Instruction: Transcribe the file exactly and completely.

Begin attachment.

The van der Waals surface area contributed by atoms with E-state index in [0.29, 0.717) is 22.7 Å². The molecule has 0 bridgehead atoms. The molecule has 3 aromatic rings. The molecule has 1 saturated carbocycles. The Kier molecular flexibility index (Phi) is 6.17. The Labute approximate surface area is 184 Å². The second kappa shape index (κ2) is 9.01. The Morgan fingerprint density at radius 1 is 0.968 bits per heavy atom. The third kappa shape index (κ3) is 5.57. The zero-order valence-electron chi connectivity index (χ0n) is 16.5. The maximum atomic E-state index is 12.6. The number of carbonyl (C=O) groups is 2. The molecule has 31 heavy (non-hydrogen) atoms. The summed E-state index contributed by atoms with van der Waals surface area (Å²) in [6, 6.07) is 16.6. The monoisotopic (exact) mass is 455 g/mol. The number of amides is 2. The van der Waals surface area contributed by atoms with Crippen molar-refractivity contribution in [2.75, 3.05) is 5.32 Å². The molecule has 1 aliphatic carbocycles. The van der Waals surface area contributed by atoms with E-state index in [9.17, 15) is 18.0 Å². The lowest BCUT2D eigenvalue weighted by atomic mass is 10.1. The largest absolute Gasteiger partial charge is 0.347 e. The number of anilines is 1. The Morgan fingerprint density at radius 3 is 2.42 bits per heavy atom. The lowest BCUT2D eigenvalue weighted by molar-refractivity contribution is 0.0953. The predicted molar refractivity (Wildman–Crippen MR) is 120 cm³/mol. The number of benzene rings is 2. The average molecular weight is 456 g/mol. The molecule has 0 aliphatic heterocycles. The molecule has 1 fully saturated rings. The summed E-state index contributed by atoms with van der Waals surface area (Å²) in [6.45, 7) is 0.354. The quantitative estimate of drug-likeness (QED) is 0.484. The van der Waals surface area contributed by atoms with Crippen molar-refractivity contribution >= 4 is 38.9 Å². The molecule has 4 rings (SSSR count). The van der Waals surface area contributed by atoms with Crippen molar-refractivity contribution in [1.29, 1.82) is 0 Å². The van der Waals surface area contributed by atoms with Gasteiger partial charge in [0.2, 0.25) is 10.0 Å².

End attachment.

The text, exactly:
The van der Waals surface area contributed by atoms with E-state index in [0.29, 0.717) is 22.7 Å². The molecule has 0 bridgehead atoms. The molecule has 3 aromatic rings. The molecule has 1 saturated carbocycles. The Kier molecular flexibility index (Phi) is 6.17. The Labute approximate surface area is 184 Å². The second kappa shape index (κ2) is 9.01. The Morgan fingerprint density at radius 1 is 0.968 bits per heavy atom. The third kappa shape index (κ3) is 5.57. The zero-order valence-electron chi connectivity index (χ0n) is 16.5. The maximum atomic E-state index is 12.6. The number of carbonyl (C=O) groups is 2. The molecule has 31 heavy (non-hydrogen) atoms. The summed E-state index contributed by atoms with van der Waals surface area (Å²) in [6, 6.07) is 16.6. The monoisotopic (exact) mass is 455 g/mol. The number of amides is 2. The van der Waals surface area contributed by atoms with Crippen molar-refractivity contribution in [2.75, 3.05) is 5.32 Å². The molecule has 1 aliphatic carbocycles. The van der Waals surface area contributed by atoms with E-state index in [9.17, 15) is 18.0 Å². The lowest BCUT2D eigenvalue weighted by atomic mass is 10.1. The largest absolute Gasteiger partial charge is 0.347 e. The number of anilines is 1. The Morgan fingerprint density at radius 3 is 2.42 bits per heavy atom. The lowest BCUT2D eigenvalue weighted by molar-refractivity contribution is 0.0953. The predicted molar refractivity (Wildman–Crippen MR) is 120 cm³/mol. The number of benzene rings is 2. The average molecular weight is 456 g/mol. The molecule has 0 aliphatic heterocycles. The molecule has 1 fully saturated rings. The summed E-state index contributed by atoms with van der Waals surface area (Å²) in [6.45, 7) is 0.354. The quantitative estimate of drug-likeness (QED) is 0.484. The van der Waals surface area contributed by atoms with Crippen molar-refractivity contribution >= 4 is 38.9 Å². The molecule has 4 rings (SSSR count). The van der Waals surface area contributed by atoms with Crippen molar-refractivity contribution in [1.29, 1.82) is 0 Å². The van der Waals surface area contributed by atoms with Gasteiger partial charge in [0.2, 0.25) is 10.0 Å².